SPI-Sponsored Bills Progress to Becoming Law

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California Department of Education
News Release

California Department of Education
News Release



Release: #22-25

April 29, 2022

SACRAMENTO—State Superintendent of Public Instruction Tony Thurmond today celebrated several new pieces of legislation he is sponsoring making it one step closer to becoming law, thus improving the lives of California students and their road to success in the classroom.

One of those key pieces of legislation is Senate Bill (SB) 1229, authored by Senator Mike McGuire (D-North Coast). On Wednesday, Thurmond testified at the Senate Education Committee in support of the bill, which will add 10,000 mental health professionals to support schools and youth throughout the state.

“Given the struggles students have faced during the pandemic, I believe that this could be one of the most important bills that we act on this year. At this time, addressing the social–emotional needs of our students is job number one,” said Thurmond.

This bill stemmed from an unprecedented need for youth mental health supports as we emerge from two years of a global pandemic that has affected every community but often hit hardest in communities of color, leaving some of the most vulnerable students with additional trauma and disproportionate gaps in learning, engagement, and development. SB 1229 passed out of Senate Education Committee and will next be heard in the Senate Appropriations Committee in May.

A second bill sponsored by Thurmond heard this week by the Assembly Education Committee was Assembly Bill (AB) 2794, authored by Assemblymember Mike Gipson (D-Carson). AB 2794 would distribute resources to provide crisis intervention and de-escalation training.

“This bill sets the foundation for a de-escalation model that will give schools the tools they need to defuse violent situations before they get out of control,” Thurmond said. “We continue to see evidence that adding cops to campuses is not the solution. Instead, we need to train adults in the types of de-escalation methods that keep our students from falling victim to the school-to-prison pipeline.”

The bill passed out of the Assembly Education Committee and will be heard next in the Assembly Appropriations Committee.

Thurmond’s third piece of sponsored legislation heard this week by the State Legislature was AB 2774, authored by Assemblymember Akilah Weber (D-San Diego). The bill is a direct outcome of the work of Thurmond’s task force on Improving Black Student Achievement and his steadfast commitment to addressing institutional racism and the inequities that have caused disproportionate learning gaps for Black students and other students of color. The hearing brought out hundreds of students in support of the bill and of the resources and direct services it would provide to close the achievement gap for Black students throughout California. The bill passed unanimously on Wednesday and will be heard next in the Assembly Appropriations Committee.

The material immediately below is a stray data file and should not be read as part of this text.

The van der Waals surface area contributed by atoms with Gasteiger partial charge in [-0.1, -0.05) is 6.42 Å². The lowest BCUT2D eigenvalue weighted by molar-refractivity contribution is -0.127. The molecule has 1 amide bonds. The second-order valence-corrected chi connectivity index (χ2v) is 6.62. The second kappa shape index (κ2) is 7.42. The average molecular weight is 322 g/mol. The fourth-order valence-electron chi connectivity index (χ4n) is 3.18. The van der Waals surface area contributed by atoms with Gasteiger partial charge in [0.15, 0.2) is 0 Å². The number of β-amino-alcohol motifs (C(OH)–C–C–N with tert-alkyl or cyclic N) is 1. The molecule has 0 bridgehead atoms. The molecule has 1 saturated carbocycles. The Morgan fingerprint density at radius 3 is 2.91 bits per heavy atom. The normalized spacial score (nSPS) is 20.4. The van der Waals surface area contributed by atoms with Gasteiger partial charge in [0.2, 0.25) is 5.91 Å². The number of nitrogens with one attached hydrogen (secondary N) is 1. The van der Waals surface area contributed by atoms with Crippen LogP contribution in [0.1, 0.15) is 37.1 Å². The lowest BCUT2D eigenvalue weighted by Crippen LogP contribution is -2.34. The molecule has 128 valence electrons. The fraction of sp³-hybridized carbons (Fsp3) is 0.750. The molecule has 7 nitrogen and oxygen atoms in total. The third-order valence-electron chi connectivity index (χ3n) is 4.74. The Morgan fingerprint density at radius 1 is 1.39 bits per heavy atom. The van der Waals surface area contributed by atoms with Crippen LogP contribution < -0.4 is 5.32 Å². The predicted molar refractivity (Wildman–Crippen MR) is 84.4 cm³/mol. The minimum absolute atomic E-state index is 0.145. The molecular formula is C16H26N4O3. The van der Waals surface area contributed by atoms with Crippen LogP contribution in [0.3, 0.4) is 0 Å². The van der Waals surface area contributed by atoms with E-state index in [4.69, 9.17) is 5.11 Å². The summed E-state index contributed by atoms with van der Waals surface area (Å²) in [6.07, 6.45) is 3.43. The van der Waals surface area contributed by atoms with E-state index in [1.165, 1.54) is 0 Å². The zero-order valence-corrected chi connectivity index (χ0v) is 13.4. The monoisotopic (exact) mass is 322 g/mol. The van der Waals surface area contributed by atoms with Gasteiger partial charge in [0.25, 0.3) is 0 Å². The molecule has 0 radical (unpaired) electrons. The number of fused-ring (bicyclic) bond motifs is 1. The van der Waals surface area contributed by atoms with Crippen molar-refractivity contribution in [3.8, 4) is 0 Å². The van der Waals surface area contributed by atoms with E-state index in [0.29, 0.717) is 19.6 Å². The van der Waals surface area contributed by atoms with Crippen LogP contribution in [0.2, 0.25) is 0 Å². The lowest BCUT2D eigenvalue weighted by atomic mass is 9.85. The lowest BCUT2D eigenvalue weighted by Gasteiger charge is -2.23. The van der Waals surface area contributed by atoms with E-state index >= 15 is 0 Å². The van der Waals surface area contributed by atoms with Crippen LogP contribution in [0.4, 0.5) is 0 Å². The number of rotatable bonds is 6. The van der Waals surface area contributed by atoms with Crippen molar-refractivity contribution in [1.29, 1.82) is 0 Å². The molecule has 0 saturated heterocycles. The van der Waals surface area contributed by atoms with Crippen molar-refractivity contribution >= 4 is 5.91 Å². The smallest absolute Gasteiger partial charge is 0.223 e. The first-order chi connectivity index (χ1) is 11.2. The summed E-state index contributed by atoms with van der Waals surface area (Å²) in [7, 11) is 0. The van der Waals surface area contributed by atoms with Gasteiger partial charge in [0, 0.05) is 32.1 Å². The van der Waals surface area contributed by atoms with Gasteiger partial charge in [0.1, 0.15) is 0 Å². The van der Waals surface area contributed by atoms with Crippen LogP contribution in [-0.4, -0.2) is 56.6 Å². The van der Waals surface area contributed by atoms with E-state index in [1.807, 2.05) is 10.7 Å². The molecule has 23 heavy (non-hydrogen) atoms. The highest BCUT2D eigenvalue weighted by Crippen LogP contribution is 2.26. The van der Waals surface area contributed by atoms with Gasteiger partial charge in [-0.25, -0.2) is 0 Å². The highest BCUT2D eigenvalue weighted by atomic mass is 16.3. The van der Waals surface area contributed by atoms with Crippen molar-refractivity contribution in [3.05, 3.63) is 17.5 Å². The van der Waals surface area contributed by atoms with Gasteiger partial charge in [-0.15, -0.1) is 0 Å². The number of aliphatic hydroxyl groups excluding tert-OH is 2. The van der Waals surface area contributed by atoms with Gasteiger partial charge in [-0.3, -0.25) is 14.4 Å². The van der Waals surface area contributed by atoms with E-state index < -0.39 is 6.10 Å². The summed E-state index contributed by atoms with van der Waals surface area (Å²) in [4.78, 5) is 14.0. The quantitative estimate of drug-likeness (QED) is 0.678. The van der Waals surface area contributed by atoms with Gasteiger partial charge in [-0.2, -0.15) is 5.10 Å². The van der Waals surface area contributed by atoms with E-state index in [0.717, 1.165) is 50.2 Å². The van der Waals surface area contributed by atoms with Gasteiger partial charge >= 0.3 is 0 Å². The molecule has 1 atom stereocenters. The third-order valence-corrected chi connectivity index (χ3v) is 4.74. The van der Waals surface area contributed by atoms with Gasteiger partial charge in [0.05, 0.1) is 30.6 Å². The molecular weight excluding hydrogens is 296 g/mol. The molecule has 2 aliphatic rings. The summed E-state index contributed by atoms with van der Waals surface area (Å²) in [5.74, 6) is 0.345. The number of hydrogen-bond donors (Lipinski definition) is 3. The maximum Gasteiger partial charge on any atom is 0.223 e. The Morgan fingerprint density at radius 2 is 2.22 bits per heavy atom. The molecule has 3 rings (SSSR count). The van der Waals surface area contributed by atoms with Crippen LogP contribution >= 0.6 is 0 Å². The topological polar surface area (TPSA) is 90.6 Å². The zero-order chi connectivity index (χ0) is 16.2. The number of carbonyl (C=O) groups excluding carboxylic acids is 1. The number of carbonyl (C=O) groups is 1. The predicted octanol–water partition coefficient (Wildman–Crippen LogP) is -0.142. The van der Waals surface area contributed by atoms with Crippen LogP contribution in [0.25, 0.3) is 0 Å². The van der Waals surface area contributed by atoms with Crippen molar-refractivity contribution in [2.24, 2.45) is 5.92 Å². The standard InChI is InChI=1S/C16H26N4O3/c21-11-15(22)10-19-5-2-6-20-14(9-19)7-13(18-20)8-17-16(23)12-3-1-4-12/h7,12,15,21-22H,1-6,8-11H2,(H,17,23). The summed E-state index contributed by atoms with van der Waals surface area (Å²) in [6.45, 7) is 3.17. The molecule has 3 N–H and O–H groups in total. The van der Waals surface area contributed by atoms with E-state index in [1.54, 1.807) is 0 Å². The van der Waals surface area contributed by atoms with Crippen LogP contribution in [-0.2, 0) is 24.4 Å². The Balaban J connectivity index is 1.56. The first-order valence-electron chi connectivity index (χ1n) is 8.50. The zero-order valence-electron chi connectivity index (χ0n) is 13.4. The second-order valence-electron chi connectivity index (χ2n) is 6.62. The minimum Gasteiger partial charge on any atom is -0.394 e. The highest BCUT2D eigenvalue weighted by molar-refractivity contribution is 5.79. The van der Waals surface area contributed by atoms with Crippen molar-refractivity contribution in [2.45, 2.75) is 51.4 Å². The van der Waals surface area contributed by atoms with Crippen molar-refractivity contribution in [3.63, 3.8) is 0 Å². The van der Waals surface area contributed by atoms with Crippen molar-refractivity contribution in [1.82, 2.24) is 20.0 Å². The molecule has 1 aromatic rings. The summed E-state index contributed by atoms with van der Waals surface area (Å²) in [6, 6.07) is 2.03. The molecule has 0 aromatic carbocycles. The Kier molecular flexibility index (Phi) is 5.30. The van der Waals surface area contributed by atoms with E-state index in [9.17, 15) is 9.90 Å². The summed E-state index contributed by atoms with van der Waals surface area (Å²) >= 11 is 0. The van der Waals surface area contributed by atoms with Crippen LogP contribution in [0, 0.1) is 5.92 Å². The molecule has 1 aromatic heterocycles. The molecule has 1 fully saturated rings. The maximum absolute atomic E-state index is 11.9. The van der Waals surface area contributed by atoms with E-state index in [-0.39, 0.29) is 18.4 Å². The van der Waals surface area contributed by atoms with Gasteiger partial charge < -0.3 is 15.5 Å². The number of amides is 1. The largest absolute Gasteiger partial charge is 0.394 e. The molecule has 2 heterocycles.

“We’re excited to be a part of big changes to transform schools, and we must now ensure that these programs and resources have the greatest impact,” Thurmond said. “We have a historic budget, and these investments are crucial to allowing us to meet the extraordinary challenges for our students, families, and educators are facing during this pandemic and allow us to transform California schools.”

State Superintendent Thurmond sponsors the following additional bills that are currently on their way to the Appropriations Committee or still on the Floor:

  • AB 2465 Bonta (D-Oakland): Provides multifaceted strategy including family and community literacy, biliteracy, digital tools, and library access to support a student’s ability to learn to read.
  • AB 2088 Cooper (D-Elk Grove): Provides state funding to high schools to administer a paid internship program for students. The state would also provide criteria for high-quality internship opportunities.
  • AB 2694 Rubio (D-Baldwin Park): Supports the induction of 45,000 new teachers currently teaching under waiver provided by executive order but who would still need to complete the Teaching Performance Assessment and/or the Reading Instruction Competence Assessment.
  • SB 952 Limón (D-Santa Barbara): Issues grants to local educational agencies (LEAs) and California State Preschool Programs to help them expand dual language immersion programs.
  • SB 364 – Skinner (D-Berkeley): Provides 2.5 school meals to students per day, and provides new infrastructure grants for school sites.
  • AB 1703 Ramos (D-Highland): Encourages local educational agencies (LEAs) and charter schools to form California Indian Education Task Forces to develop curricular materials on the history, culture, and government of local tribes, and requires the Task Forces to submit a report of findings to the CDE.
  • AB 2806 Rubio (D-Baldwin Park): Prohibits suspensions and expulsions in state preschool and child care programs.
  • SB 830 Portantino (D-La Cañada Flintridge): Uses “average daily membership” (enrollment) instead of average daily attendance (ADA) to calculate state funding for LEAs and county offices of education.

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Tony Thurmond
State Superintendent of Public Instruction

Communications Division, Room 5602, 916-319-0818, Fax 916-319-0100



Last Reviewed: Friday, April 29, 2022



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